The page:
I grew up steeped in the belief of equality. For a number of years I wore a round lapel pin that was all black except for an = symbol in white. It was a simple, powerful message, a product of the Urban League.
In recent months, maybe longer, I noticed the arrival of a new buzzword — equity. Politicians, activists, journalists are using it even more than “systemic racism.” They’re beating it like a war drum.
OK, a distinction without a difference, I thought. Equity, equality; tomato, tomahto, what’s the dif, I thought.
I thought wrong.
Equality means equal treatment for everyone.
When I looked up “equity,” it was defined as fairness, which doesn’t mean equal at all. It is very different.
Example: There is a pizza with eight slices and eight friends sit down to share it. Each gets a slice.
That is equality, and equal treatment.
Now, suppose one of the friends had a huge breakfast, and another hadn’t eaten in two days. The friend who was starving would be given two slices, while the friend who was stuffed would get none. That is equity, or “fair” treatment. Am I right about this?
I’m a words guy, of course, but I am just spitballing here, so I decided to poke around the internet to see if I was on to something.
It didn’t require much of a search.
The scholars at Winston-Salem State University confirmed my guesswork:
“The terms equality and equity are often used interchangeably; however, they differ in important ways. Equality is typically defined as treating everyone the same and giving everyone access to the same opportunities.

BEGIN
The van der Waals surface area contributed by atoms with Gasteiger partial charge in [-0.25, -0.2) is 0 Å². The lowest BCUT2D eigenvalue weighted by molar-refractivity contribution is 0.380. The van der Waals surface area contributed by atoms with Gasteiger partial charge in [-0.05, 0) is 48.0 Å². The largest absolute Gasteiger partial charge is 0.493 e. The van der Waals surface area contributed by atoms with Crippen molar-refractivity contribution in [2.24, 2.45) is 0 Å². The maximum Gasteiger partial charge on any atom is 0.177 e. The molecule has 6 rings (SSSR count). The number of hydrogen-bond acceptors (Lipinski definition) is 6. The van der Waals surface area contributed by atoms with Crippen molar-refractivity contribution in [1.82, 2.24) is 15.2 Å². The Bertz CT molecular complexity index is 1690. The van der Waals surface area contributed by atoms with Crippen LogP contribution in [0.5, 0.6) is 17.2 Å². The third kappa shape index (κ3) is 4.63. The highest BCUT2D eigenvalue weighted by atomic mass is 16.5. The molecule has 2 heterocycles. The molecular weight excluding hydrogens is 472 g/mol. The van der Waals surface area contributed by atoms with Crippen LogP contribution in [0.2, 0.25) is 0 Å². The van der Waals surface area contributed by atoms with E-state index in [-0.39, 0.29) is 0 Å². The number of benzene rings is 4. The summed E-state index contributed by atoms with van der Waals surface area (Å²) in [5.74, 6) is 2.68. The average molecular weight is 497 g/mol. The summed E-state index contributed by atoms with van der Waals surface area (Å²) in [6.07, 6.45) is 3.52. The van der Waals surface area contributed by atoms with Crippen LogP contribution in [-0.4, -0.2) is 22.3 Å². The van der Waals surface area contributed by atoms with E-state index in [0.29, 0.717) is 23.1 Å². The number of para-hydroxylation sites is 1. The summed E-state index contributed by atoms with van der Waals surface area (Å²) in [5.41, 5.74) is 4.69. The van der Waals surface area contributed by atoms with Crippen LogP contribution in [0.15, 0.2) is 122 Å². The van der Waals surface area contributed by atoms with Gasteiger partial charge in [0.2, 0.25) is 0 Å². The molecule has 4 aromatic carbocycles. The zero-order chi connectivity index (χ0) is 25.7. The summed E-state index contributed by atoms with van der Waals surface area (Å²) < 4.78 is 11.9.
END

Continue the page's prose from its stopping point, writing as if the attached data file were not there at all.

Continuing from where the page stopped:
“Meanwhile, equity refers to proportional representation (by race, class, gender, etc.) in those same opportunities. To achieve equity, policies and procedures may result in an unequal distribution of resources. For example, need-based financial aid reserves money specifically for low-income students. Although unequal, this is considered equitable because it is necessary to provide access to higher education for low-income students.”
There you go. Equality is race blind; equity is race conscious. (Not just race — also on the list might be income, gender, religion, nationality, shoe size.) Equity is almost a synonym for . . . Discrimination. If that sounds too pejorative, call it “making choices.”
So now the questions are — is equity “fair”? Is equity right?
The term “fair” is highly subjective, even more so than “right.” Is it “fair” in the classroom that certain students get a point added to their grade point average? Is it “fair” in business that certain people be charged smaller taxes? In sports, is it “fair” that games open with some teams having a score on the board?
Sociology was my minor in college — night school — and I remember one instructor, Irv Goldhaber, whose day job was at the city human rights commission. He was no Ivory Tower academic, he had experience in the Real World, always a blessing for students.
He explained certain preferences or accommodations for African-American students this way: If you had two contestants in a race, and one had been confined in a box for 400 years, and the other had been free to exercise, would it be a fair race?
Clearly, it would not be.
That made sense to me, but that was two generations ago, around 1963.
Is the Black runner still in that box?
This could lead to a discussion of reparations, but I won’t let it because that deserves its own column.
This column draws the distinction between equality and equity and what those word choices mean. It alerts you that you will see programs and policies coming down the pike that are unequal, in an attempt to be “fair.”
But are they right?
That depends on how many pizza slices you get.